How can your kid put in just as much time, just as much hard work, but multiply the value they get from it? Read below to find out.
I remember when I started playing competitive soccer as a kid, when the coaches would gather everyone together and give pointers to the team as a whole – hoping that every kid was listening, that every kid understood, that every kid cared, and that every kid would be able to apply whatever was being taught into the next drill and into the next game. And you know how that goes… Johnny’s picking the grass, Jimmy’s picking his nose, Joe keeps tapping his buddy’s shoulder, Bobby’s watching the other team warm up, a few are listening very attentively, and the rest have great eye-contact but are only half-listening to what the coach is saying.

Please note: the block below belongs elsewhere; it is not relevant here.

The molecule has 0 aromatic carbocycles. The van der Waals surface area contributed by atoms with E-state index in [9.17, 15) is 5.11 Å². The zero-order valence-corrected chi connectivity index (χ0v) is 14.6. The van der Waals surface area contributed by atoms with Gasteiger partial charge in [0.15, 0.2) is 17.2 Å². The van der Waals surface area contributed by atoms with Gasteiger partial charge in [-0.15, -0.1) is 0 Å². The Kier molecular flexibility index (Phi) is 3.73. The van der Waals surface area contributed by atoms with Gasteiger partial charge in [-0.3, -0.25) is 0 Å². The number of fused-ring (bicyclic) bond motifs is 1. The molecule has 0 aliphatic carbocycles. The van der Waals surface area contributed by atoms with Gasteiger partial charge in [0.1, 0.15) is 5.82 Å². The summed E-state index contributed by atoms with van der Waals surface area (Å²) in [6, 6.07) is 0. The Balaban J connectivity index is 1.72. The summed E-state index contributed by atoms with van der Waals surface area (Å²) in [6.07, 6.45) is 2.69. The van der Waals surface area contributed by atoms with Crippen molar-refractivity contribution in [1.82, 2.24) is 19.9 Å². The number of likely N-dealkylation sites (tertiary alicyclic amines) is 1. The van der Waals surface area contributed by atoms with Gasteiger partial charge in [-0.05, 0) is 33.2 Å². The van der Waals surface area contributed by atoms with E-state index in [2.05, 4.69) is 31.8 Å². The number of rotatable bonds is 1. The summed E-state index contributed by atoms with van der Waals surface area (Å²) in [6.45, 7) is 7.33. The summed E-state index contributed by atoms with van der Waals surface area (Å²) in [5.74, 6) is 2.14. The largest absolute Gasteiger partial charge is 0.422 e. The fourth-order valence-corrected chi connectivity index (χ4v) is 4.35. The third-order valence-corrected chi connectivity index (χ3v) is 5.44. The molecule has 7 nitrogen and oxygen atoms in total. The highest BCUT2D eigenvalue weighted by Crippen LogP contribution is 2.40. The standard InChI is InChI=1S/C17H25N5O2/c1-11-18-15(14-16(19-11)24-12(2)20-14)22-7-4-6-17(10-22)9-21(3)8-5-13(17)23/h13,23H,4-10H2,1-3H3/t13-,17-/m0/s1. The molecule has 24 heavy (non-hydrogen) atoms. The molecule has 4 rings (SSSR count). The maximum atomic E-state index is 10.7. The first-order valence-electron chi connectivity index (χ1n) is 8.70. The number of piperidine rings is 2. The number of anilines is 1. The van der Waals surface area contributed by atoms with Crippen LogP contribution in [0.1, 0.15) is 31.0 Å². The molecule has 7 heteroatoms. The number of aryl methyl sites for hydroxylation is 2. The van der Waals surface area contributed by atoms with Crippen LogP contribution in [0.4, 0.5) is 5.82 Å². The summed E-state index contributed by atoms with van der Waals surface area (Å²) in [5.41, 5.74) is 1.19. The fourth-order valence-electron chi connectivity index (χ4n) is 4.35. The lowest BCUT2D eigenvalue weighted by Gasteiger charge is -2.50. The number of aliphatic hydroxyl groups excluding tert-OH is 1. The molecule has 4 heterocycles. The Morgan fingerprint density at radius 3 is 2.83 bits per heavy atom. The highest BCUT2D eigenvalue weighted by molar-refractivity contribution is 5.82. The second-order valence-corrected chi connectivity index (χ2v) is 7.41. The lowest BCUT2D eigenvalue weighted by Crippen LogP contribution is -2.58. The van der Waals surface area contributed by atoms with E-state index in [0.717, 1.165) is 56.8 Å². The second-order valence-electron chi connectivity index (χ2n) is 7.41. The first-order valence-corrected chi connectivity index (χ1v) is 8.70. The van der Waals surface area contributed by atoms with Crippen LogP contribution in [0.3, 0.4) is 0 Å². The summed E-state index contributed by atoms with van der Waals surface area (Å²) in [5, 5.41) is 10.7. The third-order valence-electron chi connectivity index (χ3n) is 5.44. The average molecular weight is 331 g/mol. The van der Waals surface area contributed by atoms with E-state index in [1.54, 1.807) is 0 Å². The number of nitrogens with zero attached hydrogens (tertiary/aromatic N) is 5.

In a team setting, a lot of the pointers and drills ARE team-centered, and there is not nearly enough direction catered toward each individual.
So, as a result, good players can get bored with drills that are too simple for them, feeling that their coach is doing the drill to focus more on the less-skilled kids on the team, while, at the same time, someone who needs more guidance from the coach may not be getting it because the coach is sharing their time between the other 15 players (only giving each player about 6 minutes of personal coaching for the day!).